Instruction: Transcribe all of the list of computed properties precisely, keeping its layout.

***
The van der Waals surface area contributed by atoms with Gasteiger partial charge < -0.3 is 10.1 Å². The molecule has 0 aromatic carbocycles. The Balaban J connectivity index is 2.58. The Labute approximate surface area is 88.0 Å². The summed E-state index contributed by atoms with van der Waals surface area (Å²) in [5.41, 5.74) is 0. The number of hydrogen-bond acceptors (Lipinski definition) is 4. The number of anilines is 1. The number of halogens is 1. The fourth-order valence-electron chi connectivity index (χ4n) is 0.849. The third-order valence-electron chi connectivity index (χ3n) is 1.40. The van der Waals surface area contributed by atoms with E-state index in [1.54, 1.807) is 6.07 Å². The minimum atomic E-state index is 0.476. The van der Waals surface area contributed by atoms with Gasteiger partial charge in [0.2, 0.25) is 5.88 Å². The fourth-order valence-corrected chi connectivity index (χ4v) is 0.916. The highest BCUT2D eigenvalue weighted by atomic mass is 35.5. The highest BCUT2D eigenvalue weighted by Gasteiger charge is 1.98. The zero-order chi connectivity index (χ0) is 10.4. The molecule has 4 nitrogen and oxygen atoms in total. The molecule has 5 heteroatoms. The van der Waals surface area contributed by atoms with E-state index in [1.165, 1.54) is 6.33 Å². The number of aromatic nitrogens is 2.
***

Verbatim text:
The van der Waals surface area contributed by atoms with Gasteiger partial charge < -0.3 is 10.1 Å². The molecule has 0 aromatic carbocycles. The Balaban J connectivity index is 2.58. The Labute approximate surface area is 88.0 Å². The summed E-state index contributed by atoms with van der Waals surface area (Å²) in [5.41, 5.74) is 0. The number of hydrogen-bond acceptors (Lipinski definition) is 4. The number of anilines is 1. The number of halogens is 1. The fourth-order valence-electron chi connectivity index (χ4n) is 0.849. The third-order valence-electron chi connectivity index (χ3n) is 1.40. The van der Waals surface area contributed by atoms with E-state index in [1.54, 1.807) is 6.07 Å². The minimum atomic E-state index is 0.476. The van der Waals surface area contributed by atoms with Gasteiger partial charge in [0.2, 0.25) is 5.88 Å². The fourth-order valence-corrected chi connectivity index (χ4v) is 0.916. The highest BCUT2D eigenvalue weighted by atomic mass is 35.5. The highest BCUT2D eigenvalue weighted by Gasteiger charge is 1.98. The zero-order chi connectivity index (χ0) is 10.4. The molecule has 4 nitrogen and oxygen atoms in total. The molecule has 5 heteroatoms. The van der Waals surface area contributed by atoms with E-state index in [1.165, 1.54) is 6.33 Å². The number of aromatic nitrogens is 2.